You’re right, camping in winter must be taken seriously especially if hypothermia is to set it and one of the best ways to keep warm is human warmth

      Thank you

  2. Hi there.

    Like the use of the spaces between statements gives the feel for better reading and works wonders on tired eyes. Here by us the nights are not so cold but the bosslady and I am starting our travels and its good to no how to insulate a tent as we never no were we are going to end up .Thanks for the help on that subject.

    Thanks for all the good to no tips will definitely come handy in the future

    Good luck 

    1. Hi Pierre,

      I’m glad I can help, if you and the other half are looking to camp in the winter these tips will help you to remain warm on the coldest of nights.

      Safe travels!

  3. This article is ideal for this period of winter and a lot of people will be going camping and it is important to keep yourself warm while camping. I love the hot water bottles and flasks idea, i never knew the significance of this until i read it here and it seems really effective. All the other tips can be a life saver and i am glad i read this today. Thanks a lot Ronan, i hope to try out some of these tips real soon. Cheers

    1. Hi Samson,

      If you are going camping soon over these winter months, try some of these points listed and I’ll guarantee that you’ll have a warmer, more comfortable nights sleep outdoors.

      I must say I am a big fan of keeping a flask holding the finest Irish whiskey in it! Keeps me warm through the night

      Thank you

  4. Hi thank you for posting great information about winter camping. Very few people know about insulating tent and it will be critical for newbie. Without proper training about camping and knowledge of staying outside, it will be risky sometimes. I believe this information is helpful for a new adventurer who really does not know about camping especially winter camping.

    I have the same opinion that hypothermia is a very serious issue and this will be dangerous if affected person does not face it. So I really like this article and bookmark this future reference. 

    1. Hi Mzakapon,

      You’re right, camping outdoors and doing it right come with experience and for a complete newbie to it, they can be slightly overwhelmed but following these tips when camping during the winter will make it a lot easier.

      Thank you 

  5. My hasband and I went up to Paulaski, NY for Salmon run around late September. I remembered it rained a day before and we rented a lot for camping. The ground was soft and wet and cold. That is too much adventure for me lol I remembered the communal bathroom, you have to feed the coin to the machine to have the running water for the shower, to my luck there was no hot water ha! Now when I talked about it, it is funny but not then.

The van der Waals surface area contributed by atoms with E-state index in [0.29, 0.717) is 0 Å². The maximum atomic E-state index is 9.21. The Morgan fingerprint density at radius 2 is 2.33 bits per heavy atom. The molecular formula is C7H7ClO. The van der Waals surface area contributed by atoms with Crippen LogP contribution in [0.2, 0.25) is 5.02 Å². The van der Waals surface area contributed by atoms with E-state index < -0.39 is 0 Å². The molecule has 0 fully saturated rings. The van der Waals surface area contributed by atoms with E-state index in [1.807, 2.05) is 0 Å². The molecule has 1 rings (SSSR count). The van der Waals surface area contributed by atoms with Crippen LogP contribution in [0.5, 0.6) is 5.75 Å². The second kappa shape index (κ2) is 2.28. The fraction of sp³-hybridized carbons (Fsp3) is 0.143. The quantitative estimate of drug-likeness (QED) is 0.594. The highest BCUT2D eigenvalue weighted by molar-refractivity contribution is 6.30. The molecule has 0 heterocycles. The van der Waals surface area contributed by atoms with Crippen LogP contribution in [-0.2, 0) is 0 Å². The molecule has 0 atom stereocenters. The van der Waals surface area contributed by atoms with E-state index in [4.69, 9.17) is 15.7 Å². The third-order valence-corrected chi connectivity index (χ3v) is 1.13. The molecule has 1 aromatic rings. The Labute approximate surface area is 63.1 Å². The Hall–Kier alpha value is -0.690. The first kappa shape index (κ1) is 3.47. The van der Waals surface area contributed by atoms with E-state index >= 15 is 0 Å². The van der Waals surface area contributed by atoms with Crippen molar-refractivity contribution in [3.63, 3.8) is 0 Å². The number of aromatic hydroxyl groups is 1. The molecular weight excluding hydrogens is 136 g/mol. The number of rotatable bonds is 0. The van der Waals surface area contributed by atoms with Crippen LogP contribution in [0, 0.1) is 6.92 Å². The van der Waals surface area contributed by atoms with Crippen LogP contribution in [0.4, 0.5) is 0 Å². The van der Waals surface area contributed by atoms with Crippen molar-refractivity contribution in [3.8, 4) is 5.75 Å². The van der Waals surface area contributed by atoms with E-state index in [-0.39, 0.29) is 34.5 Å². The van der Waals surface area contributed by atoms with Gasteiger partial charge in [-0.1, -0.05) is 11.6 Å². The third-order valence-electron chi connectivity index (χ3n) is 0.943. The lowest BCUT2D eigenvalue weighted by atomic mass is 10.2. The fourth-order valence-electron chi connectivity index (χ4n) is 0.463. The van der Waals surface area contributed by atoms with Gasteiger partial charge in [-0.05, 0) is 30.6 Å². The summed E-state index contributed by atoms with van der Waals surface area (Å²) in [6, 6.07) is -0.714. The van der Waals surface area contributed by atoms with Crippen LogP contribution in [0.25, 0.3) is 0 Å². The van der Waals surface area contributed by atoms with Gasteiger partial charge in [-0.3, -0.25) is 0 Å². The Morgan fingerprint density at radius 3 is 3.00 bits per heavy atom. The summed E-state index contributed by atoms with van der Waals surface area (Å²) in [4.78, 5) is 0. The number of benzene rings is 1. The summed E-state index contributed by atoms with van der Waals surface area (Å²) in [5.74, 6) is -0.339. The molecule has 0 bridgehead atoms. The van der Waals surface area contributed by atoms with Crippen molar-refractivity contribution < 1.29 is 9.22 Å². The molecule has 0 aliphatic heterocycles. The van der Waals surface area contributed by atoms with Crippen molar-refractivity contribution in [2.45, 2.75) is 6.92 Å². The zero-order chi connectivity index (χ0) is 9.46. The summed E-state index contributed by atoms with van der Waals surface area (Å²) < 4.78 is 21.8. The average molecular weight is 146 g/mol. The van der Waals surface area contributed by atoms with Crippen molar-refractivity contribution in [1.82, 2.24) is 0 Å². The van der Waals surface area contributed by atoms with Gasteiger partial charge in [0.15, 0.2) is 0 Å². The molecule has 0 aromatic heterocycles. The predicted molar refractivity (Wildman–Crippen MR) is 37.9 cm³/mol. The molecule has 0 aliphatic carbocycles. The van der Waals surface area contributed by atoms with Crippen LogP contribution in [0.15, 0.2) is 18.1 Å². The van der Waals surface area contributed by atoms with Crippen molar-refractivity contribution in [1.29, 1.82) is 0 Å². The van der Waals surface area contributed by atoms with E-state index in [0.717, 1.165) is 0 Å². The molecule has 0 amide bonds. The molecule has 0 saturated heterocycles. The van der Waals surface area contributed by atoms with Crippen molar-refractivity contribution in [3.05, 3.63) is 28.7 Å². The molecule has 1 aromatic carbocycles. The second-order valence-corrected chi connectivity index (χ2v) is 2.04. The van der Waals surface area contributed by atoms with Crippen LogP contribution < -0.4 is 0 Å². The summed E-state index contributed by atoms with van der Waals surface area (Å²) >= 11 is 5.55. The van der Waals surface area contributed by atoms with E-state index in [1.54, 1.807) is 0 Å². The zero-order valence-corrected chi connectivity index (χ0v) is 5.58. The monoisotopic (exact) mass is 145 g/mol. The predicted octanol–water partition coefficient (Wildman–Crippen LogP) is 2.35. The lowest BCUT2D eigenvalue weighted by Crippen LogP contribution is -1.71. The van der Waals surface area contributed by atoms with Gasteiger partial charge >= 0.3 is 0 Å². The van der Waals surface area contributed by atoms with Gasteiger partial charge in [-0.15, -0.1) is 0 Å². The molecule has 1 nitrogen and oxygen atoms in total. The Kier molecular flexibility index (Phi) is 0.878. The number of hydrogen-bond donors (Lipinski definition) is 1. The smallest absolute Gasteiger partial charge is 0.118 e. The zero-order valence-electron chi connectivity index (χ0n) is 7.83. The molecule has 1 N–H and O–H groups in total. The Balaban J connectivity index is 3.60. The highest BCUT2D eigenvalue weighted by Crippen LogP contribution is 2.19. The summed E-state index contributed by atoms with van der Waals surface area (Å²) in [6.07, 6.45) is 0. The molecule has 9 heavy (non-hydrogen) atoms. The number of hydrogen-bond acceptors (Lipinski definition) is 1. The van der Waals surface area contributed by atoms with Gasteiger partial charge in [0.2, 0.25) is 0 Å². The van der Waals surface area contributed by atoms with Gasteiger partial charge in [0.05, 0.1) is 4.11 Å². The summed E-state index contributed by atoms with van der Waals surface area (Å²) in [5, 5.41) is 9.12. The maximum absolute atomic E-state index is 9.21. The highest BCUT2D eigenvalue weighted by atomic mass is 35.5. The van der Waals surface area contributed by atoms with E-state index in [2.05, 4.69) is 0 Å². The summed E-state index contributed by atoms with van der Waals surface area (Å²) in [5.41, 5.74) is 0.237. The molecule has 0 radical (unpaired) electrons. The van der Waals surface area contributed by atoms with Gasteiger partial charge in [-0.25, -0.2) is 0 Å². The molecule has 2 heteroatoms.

Wow I didn’t know that below 35F your heart can’t function properly that is scary. The brief walk before bed is a nice trick how come we have never thought of that?! You are definitely the expert I will share this post to my husband and hopefully he won’t drag me out camping in the snow hunting for sashquatch. 

    Great post!

    1. Hi Nuttanee,

      Haha I’m afraid camping doesn’t always come with luxury. There are times when even I think this is below certain standards you’re right, looking back it was always a good time!

      I hope you and your husband have a better camping experience next time

      Happy camping!

  6. I appreciate your great guidelines for cozy winter camping. I suggest though, that you mention the importance of ventilation in your tent, especially if a gas heater, candles or hibachi are used in the tent. Without a vent path or other adequate ventilation, carbon monoxide poisoning could ruin the outing, and lead to lasting injury or death.

    1. Hi Steve,

      Thank you, certainly I agree it is most important to make sure that there is proper ventilation flowing through the tent to stop carbon monoxide building up when using a gas stove or even sitting around your campfire.

      As long as you don’t actually use a gas stove for example in the tent.

      Thank you 

  7. I must say your article comes in handy and timely to me. My team and I are planning to ascend Mount Kenya and of cause tents are on our packing list (where else would we shelter ha-ha). I dread the cold and tents can have a lot of it if the insulation is not good enough or is not there all together.

    Many thanks for sharing your insights above on how to cushion our tents during our adventures.

    1. Hi Victor,

      That sounds amazing! It’ something I’ve always wanted to do

      Just remember a few of these key points and I’m sure it will help to keep warm camping for the night.

      I wish you all the best and good luck!